The 49ers followed through on that by selecting three defensive players with their top four picks, trading up multiple times to secure their gold-star prospects.
While their picks were well received, they surprised many analysts that had been drawing up projections in the months leading up to the draft. Perhaps the three most popularly mocked players along the defensive line were Jesse Williams (Alabama), Margus Hunt (SMU) and Datone Jones (UCLA).
NTs are not viewed as hot commodities. Teams believe they can find those guys at any point in the draft.
— Bucky Brooks (@BuckyBrooks) May 7, 2013
Originally regarded as a first-round prospect, Williams slipped to Round 5, where he was then selected by the Seattle Seahawks. This dramatic fall was one of the more notable head-scratchers in the 2013 draft.
The 49ers had several openings to snag Williams where it would have been considered a steal, but they consciously passed on the defensive tackle. As a simplistic run-stuffer, this was not the type of player the 49ers were looking for.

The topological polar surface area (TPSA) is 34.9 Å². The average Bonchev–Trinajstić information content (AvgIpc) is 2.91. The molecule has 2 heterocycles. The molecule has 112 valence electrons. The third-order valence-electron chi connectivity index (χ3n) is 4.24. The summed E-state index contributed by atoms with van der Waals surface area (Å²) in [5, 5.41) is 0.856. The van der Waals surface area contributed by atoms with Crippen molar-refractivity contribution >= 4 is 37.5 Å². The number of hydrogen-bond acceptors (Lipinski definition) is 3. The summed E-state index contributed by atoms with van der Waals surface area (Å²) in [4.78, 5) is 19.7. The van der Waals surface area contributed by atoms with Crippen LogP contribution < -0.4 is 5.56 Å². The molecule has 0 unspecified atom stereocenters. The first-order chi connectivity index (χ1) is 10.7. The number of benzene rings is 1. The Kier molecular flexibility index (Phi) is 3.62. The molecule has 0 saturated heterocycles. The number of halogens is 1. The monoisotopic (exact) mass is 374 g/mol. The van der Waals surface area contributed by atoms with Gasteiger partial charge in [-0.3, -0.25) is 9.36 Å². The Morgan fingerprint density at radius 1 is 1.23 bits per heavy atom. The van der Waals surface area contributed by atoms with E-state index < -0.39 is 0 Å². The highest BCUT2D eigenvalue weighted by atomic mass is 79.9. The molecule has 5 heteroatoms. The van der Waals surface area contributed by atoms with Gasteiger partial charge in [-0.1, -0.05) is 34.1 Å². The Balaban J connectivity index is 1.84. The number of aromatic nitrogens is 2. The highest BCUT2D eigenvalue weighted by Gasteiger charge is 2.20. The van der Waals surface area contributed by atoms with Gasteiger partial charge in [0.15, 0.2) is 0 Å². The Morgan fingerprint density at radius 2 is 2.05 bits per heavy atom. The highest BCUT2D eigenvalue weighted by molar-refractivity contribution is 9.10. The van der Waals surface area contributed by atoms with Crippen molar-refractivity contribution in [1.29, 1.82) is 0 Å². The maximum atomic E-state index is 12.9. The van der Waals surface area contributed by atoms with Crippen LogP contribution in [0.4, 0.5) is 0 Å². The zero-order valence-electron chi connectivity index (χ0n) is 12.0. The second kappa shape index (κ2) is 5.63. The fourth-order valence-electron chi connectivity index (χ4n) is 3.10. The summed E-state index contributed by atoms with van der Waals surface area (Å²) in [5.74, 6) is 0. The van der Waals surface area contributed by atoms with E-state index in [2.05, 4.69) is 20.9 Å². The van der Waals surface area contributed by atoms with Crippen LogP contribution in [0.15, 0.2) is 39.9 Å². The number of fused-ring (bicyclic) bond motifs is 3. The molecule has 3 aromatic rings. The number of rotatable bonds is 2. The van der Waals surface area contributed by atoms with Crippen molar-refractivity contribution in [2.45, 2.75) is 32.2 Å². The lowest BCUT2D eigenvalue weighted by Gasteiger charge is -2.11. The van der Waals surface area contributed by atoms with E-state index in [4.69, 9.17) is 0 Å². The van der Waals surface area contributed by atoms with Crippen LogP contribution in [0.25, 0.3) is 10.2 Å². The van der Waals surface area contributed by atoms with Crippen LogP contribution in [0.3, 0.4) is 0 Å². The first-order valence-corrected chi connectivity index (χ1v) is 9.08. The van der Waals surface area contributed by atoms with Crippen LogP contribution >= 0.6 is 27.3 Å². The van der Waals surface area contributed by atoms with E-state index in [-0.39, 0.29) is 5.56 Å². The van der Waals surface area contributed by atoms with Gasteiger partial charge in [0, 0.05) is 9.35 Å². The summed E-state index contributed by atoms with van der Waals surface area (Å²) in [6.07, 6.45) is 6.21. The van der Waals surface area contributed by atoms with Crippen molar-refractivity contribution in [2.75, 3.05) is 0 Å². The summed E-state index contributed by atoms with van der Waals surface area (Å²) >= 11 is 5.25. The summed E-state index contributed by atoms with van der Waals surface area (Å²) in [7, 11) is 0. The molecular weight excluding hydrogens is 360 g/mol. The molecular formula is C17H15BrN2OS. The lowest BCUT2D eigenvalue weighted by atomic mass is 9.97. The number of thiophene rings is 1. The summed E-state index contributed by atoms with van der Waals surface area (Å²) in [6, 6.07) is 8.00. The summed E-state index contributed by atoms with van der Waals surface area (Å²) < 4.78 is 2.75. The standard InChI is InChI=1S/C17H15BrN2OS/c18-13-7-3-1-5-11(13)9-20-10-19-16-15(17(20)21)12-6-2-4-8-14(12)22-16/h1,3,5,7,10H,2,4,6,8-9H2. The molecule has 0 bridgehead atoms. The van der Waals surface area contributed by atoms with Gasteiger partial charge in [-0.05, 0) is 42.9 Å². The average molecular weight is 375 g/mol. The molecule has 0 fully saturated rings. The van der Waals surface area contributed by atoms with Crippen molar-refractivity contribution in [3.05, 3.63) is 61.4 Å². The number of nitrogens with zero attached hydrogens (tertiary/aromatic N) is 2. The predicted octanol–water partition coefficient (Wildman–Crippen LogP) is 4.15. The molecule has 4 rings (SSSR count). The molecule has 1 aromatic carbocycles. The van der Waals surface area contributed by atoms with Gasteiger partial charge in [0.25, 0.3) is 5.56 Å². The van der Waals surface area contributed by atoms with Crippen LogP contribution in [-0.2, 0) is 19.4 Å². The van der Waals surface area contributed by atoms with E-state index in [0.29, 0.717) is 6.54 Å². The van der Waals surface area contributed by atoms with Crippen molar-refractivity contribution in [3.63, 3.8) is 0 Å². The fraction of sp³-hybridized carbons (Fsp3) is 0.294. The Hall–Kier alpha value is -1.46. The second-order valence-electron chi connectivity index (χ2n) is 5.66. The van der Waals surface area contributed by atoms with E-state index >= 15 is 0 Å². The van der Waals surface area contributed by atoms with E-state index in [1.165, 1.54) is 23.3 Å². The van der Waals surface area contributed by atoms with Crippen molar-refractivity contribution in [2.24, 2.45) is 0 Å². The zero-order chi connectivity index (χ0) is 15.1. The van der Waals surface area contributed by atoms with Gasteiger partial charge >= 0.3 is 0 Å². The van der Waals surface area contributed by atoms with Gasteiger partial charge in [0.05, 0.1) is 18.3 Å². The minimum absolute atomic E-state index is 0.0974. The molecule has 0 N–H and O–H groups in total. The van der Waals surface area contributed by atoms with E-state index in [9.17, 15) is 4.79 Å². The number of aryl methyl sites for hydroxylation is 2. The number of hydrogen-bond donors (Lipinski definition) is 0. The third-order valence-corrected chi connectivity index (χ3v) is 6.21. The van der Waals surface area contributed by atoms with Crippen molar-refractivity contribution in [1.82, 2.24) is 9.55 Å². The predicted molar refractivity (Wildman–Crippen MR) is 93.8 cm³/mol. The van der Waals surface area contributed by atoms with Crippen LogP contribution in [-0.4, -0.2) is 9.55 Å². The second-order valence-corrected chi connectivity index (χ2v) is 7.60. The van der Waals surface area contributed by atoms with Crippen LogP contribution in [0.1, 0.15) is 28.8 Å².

The Estonian-born Hunt was also not a logical fit in San Francisco.
The 6’8”, 277-pound lineman was linked to the 49ers time and time again, repeatedly mocked to them by NFL draft analyst Mel Kiper Jr. However, with his long, lean body and background as a sprinter, Hunt never struck me as a fit for the 3-technique.
During the pre-draft process, every nuance about Hunt screamed 4-3 defense, which is how it worked out when the Cincinnati Bengals selected him in Round 2. For the 49ers’ sake, and for Hunt’s sake, it is a good thing the team bypassed his selection.
On the other hand, Jones might have been a good fit, but another 3-4 team would scoop him up earlier than the 49ers were willing to take him. The Packers made the selection at No. 26 overall—eight draft slots after the Niners traded up for Eric Reid (LSU).
With the No. 40 overall pick in the draft, the 49ers selected Cornellius "Tank" Carradine of Florida State. In a roundabout way, San Francisco may have not only wound up with the best fit, but the top player of the aforementioned D-linemen.